Louis XIV created this Palace in 1661 and what a splendid job he did too. Many additions and building campaigns have been added over the decades however.
The Palace itself is a sumptous and lavish collection of rooms beautifully complete with painting and furnishings of the time. It is howver absolutely jam packed with tourists and tour parties.
The chateau is massive, there are over 700 rooms, 2143 windows, 1252 fireplaces, and 67 staircases. Some of the areas are outstanding such as the Hall of Mirrors, Salon of Hercules and Queens Apartments.
The gardens are also vast and include roughly 1400 fountains using water pumped up from the Seine.
The Palace has seen some significant diplomatic occasions such as the signing of the WWI treaty and the treaty by Britain recognising America as an independent nation.
The Chateau has to be seen to be believed and makes a fantastic day trip from Paris.
The Palace of Versailles is located about 20km southwest of Paris, and is a very popular day trip from Paris. Louis XIV commissioned the building of the great Chateau of Versailles in the 17th Century.
From that time until the French Revolution, the government and the French aristocracy were centered in Versailles. Known for its beautiful architecture and opulent extravagance (like the famous Hall of Mirrors), Versailles attracts visitors from around the world.
Versailles was the center of French government for over 150 years until the French Revolution. The palace housed over 3,000 nobles, officials, and staff and money were not spared.
The comparison between the relatively modest room of the queen at the Petit Trianon and the royal apartments of the Palace of Versailles is striking. The small dimensions of the bed of the queen in her room at the Petit Trianon show well that here she lived as a single woman away off her royal husband.
It is known that Marie-Antoinette in her married life had known a humiliating experience. Louis XVI had been unable during 7 years to consummate the marriage. This was known in France as well as from all royal courts of Europe.
The room is entirely authentic, the furniture of origin was found, repurchased and restored. It is refined furniture signed Georges Jacob. The clock of the Queen decorated with the two eagles of the house of Austria is back on its site.
Contiguous to this room is the cabinet “of the moving mirrors” who by means of a system of sliding slopes allowed the queen to shut her windows when she wanted to isolate herself.b%
In the beginning the castle of the Petit Trianon was built (1768) for the marquise de Pompadour, mistress of Louis XV. But she died before the end of the works and was replaced by, Madame Du Barry, who succeeded as favourite until the death of the king Louis XV in 1774. The castle was built in a Neo-Greek style by the architect Angel-Jacques Gabriel; it is a masterpiece which breaks with the rococo style.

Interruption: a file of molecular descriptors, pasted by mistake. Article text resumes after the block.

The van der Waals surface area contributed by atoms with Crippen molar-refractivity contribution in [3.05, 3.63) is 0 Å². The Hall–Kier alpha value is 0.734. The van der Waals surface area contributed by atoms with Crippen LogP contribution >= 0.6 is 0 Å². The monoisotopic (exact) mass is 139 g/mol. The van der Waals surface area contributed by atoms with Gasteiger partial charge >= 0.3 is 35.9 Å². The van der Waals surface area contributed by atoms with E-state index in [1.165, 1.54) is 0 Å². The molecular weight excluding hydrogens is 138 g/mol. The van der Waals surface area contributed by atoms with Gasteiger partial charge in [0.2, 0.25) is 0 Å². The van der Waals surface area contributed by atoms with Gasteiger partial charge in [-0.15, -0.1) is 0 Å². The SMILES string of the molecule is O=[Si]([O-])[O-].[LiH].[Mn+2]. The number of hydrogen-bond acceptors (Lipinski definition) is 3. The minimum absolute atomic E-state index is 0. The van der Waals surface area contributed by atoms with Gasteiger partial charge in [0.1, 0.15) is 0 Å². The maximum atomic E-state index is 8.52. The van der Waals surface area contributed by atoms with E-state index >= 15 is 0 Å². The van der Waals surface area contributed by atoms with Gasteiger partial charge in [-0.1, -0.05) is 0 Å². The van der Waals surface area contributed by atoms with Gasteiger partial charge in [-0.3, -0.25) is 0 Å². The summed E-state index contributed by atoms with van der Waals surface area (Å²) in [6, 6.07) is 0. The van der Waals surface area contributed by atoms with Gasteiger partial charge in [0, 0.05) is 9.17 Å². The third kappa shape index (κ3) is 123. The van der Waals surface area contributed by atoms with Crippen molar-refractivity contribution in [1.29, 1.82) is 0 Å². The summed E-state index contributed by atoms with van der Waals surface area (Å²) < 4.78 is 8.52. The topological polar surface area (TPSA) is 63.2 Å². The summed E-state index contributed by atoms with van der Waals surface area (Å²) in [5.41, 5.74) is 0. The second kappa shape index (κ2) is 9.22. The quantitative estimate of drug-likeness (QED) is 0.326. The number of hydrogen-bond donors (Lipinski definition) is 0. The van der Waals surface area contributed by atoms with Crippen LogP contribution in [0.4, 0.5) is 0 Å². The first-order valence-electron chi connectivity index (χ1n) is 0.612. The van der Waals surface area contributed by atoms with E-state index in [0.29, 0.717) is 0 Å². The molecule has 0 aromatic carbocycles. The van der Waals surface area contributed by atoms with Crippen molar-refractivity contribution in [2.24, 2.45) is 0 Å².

However today the Petit Trianon is closely associated with the person of queen Marie-Antoinette. She received the property from her husband king Louis XVI.
She made it her intimate refuge far from the protocol and the pageantry of the court of Versailles. She had the Petit Trianon refurnished, redecorated and she refitted the gardens. The whole at a high cost.
Only her friends were invited. The excluded and jealous French nobility took umbrage at the Petit Trianon and called it “Small Vienna”. Marie-Antoinette did not realize that her retirement and the committed expenses were going to crystallize all criticisms against her palace. While isolating herself from the French nobility the Queen would find herself without her natural supports when the revolution burst out.
On the first floor the Living room called "Salon de Compagnie", decorated with splendid woodworks carved by Guibert, is one of the most beautiful rooms of the castle. The pieces of furniture are contemporary of Marie-Antoinette.
The palace here is amazing, of course. It was a great day trip, and I came home ready to re-learn some of the French history I'd forgotten since high school. I was glad we'd walked with a guide - there really is so much in the palace to see. It may be well worth hiring the hand held guides that are usually available.
But, remember, the palace isn't the only thing in the town. Wander some of the side streets and enjoy the amazing food and atmosphere that's easy to find.
The visit of the “Grands Appartments du Roi” begins with this splendid and large "Hercules drawing-room" at the junction of the central body and the northern wing.
This room built between 1712 and 1736 by Robert de Cotte occupies the site of a former chapel. It is remarkable by the decoration of the walls with marble of various colours, the many pilasters with the Corinthian style capitals of gilded bronze and especially by its marble chimney decorated with splendid bronzes of Antoine Vassé evoking Hercules. On top of the chimney hangs a painting of Veronese “Rebecca and Eliézer”.
On the wall opposite the chimney hangs another large Veronese “the Meal at Simon the Pharisee” offered to Louis XIV by the Republic of Venice in 1664.
Still more remarkable is the ceiling painted by François Moyne representing the Apotheosis of Hercules. This immense painting painted with oil on strengthened canvas was extremely admired in its time but the painter exhausted by his work committed suicide whereas he had received the title of “First Painter of the King”.
It is in this room that took place the ball given by Louis XV for the marriage of his eldest daughter Elisabeth with the Infant of Spain in 1739.
The festivities, there were many in this room, were lit by candles what fouled up the vault and the painting of Le Moyne whose restoration of 480 m2 at a height of 15 m was finished in 2001.
The Hercules Drawing-Room is one of the most remarkable parts of the Royal apartments and deserves a somewhat lengthier visit. The light is very beautiful as the "Salon d'Hercule" is exposed to the east and the west.
The Chapel royal at Versailles is consecrated to Saint Louis (that is to say Louis IX of France, the French monarchy's crusader king). The chapel features a tribune on the same level as the royal apartments, overlooking the nave. That is where Louis XIV, Louis XV, and Louis XVI attended daily mass, an important moment in a king's day. They only descended to the center of the nave for major liturgical ceremonies. Normally, the nave was occupied by the courtiers, who remained standing while the ladies of the Court filled the lateral galleries. Members of the Chapel music, renowned throughout Europe, occupied the steps surrounding the organ.